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But even as Katie begins to fall in love, she struggles with the dark secret that still haunts and terrifies her . . . a past that set her on a fearful, shattering journey across the country, to the sheltered oasis of Southport. With Jo’s empathetic and stubborn support, Katie eventually realizes that she must choose between a life of transient safety and one of riskier rewards . . . and that in the darkest hour, love is the only true safe haven.
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More Nicholas Sparks
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As Katie wound her way among the tables, a breeze from the Atlantic rippled through her hair. Carrying three plates in her left hand and another in her right, she wore jeans and a T-shirt that read Ivan's: Try Our Fish Just for the Halibut. She brought the plates to four men wearing polo shirts; the one closest to her caught her eye and smiled. Though he tried to act as though he was just a friendly guy, she knew he was watching her as she walked away. Melody had mentioned the men had come from Wilmington and were scouting locations for a movie.
After retrieving a pitcher of sweet tea, she refilled their glasses before returning to the waitress station. She stole a glance at the view. It was late April, the temperature hovering just around perfect, and blue skies stretched to the horizon. Beyond her, the Intracoastal was calm despite the breeze and seemed to mirror the color of the sky. A dozen seagulls perched on the railing, waiting to dart beneath the tables if someone dropped a scrap of food.
Ivan Smith, the owner, hated them. He called them rats-with-wings, and he'd already patrolled the railing twice wielding a wooden plunger, trying to scare them off. Melody had leaned toward Katie and confessed that she was more worried about where the plunger had been than she was about the seagulls. Katie said nothing.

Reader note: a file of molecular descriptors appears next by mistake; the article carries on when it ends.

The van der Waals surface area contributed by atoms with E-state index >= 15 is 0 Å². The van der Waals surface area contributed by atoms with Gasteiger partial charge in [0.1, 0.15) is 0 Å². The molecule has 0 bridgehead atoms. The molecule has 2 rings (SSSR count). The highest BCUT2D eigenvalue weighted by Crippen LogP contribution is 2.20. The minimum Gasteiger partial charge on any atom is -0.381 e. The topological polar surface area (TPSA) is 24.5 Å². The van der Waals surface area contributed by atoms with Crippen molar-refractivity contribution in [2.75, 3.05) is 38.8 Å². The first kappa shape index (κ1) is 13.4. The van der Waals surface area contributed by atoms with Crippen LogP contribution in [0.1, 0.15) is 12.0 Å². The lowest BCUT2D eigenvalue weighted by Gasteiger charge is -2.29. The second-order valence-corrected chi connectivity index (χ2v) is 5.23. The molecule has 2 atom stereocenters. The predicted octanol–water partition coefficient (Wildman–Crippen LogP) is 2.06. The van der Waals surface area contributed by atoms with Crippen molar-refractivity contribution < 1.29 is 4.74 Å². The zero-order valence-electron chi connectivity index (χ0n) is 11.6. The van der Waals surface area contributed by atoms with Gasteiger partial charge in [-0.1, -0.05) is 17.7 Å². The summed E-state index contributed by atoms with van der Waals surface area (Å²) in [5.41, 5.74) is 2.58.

She started another pot of sweet tea, wiping down the station. A moment later, she felt someone tap her on the shoulder. She turned to see Ivan's daughter, Eileen. A pretty, ponytailed nineteen-year-old, she was working part-time as the restaurant hostess.
"Katie—can you take another table?"
Katie scanned her tables, running the rhythm in her head. "Sure." She nodded.
Eileen walked down the stairs. From nearby tables Katie could hear snippets of conversations—people talking about friends or family, the weather or fishing. At a table in the corner, she saw two people close their menus. She hustled over and took the order, but didn't linger at the table trying to make small talk, like Melody did. She wasn't good at small talk, but she was efficient and polite and none of the customers seemed to mind.
She'd been working at the restaurant since early March. Ivan had hired her on a cold, sunny afternoon when the sky was the color of robins' eggs. When he'd said she could start work the following Monday, it took everything she had not to cry in front of him. She'd waited until she was walking home before breaking down. At the time, she was broke and hadn't eaten in two days.
She refilled waters and sweet teas and headed to the kitchen. Ricky, one of the cooks, winked at her as he always did. Two days ago he'd asked her out, but she'd told him that she didn't want to date anyone at the restaurant. She had the feeling he would try again and hoped her instincts were wrong.
"I don't think it's going to slow down today," Ricky commented. He was blond and lanky, perhaps a year or two younger than her, and still lived with his parents. "Every time we think we're getting caught up, we get slammed again."
"It's a beautiful day."
"But why are people here? On a day like today, they should be at the beach or out fishing. Which is exactly what I'm doing when I finish up here."
"That sounds like a good idea."
"Can I drive you home later?"
He offered to drive her at least twice a week. "Thank you, no. I don't live that far."
"It's no problem," he persisted. "I'd be glad to do it."
"Walking's good for me."
She handed him her ticket and Ricky pinned it up on the wheel and then located one of her orders. She carried the order back to her section and dropped it off at a table.